So, what if you’re an investor and you knew about a mortgage fund that was filled with very risky sub-prime mortgages? Even better, what if you had a way to make sure that the fund was filled with mortgages that you thought were very likely to go into foreclosure? Well, as long as you have a CDS, you’ve found a bet that most people would call a sure thing.

That’s what the SEC is accusing Goldman Sachs and Fabrice Tourre of taking part in.

In 2007, Goldman was selling shares of a mortgage fund called Abacus that was filled with sub-prime loans. The Goldman employee in charge of the fund, Fabrice Tourre, was consulting with a large hedge fund called Paulson & Co., which allegedly influenced the kinds of mortgages selected to go into Abacus. Tourre told investors that Paulson had invested in the fund just like everyone else, but really Paulson had bought lots of credit default swaps, betting the fund would fail. The SEC says Goldman and Tourre knew Paulson’s bet, but didn’t tell other investors. (I wonder how big Tourre’s bonus was this year…)

The Abacus deal closed April 26, 2007. Five months later, the fund’s investors had lost $1 billion and Paulson had made $1 billion thanks to its credit default swaps. Goldman made tens of millions of dollars in fees from both Paulson and fund investors.

Here’s Goldman’s predicable response to the charges from a press release: “The SEC’s charges are completely unfounded in law and fact and we will vigorously contest them and defend the firm and its reputation.”

Good luck with that.

If this is still a bit confusing, then take a half-hour and listen to the this episode of NPR program This American Life, which was co-reported with the non-profit investigative journalism outfit ProPublica. It explains a similar case involving a hedge fund called Magnetar.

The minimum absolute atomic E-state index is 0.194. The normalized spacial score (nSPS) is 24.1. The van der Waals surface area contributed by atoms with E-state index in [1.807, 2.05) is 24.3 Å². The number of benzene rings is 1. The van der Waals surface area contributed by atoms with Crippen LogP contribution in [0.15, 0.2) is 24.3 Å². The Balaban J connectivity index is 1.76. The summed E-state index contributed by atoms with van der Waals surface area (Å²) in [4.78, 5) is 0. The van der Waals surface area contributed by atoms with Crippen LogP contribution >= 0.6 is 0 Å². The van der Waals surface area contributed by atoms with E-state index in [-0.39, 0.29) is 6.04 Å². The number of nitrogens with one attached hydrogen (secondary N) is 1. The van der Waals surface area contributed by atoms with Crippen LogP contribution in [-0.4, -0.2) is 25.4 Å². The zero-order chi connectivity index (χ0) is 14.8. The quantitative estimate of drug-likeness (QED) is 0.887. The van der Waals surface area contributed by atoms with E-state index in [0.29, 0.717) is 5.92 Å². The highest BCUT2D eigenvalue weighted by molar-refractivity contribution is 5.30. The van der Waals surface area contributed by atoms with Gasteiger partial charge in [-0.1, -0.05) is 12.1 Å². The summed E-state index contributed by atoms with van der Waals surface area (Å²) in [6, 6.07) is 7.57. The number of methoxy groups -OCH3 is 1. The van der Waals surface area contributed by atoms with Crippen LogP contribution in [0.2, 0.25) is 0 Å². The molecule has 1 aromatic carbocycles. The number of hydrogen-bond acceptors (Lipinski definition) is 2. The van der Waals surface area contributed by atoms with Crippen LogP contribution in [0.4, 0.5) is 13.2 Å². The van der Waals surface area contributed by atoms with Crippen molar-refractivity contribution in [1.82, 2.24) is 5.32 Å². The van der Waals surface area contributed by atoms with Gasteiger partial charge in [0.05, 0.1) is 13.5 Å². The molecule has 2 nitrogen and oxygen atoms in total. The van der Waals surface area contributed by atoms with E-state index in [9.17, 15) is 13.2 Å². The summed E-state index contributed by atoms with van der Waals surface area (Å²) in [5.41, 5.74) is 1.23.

Shares of Goldman along with many of the other big banks were way down today (ProPublica is reporting about a bunch of other banks that did deals similar to Abacus), so if you’re still wondering what all of this means to you, you might want to check your IRA and 401(k).

There seems to me that one group involved in this mess seems to be getting off easy. Ironically, it’s the party that benefitted the most from the Goldman deal, and who, if we’re to believe the SEC lawsuit, bears much of the responsibility for the mess. I’m talking about Paulson. Why weren’t they charged with anything?

The Wall Street Journal reports that the SEC’s head of enforcement, Robert Khuzami, said, “Goldman was responsible for the representation to the investors, and Paulson was not.”

Sounds fishy to me.  We can only hope that the SEC has something special planned for them and is just playing it cool for now.

But if you’ve been thinking about dropping your big bank in favor of a smaller community bank that wasn’t complicit in the greatest financial crisis in a generation, now might be the time to send that message.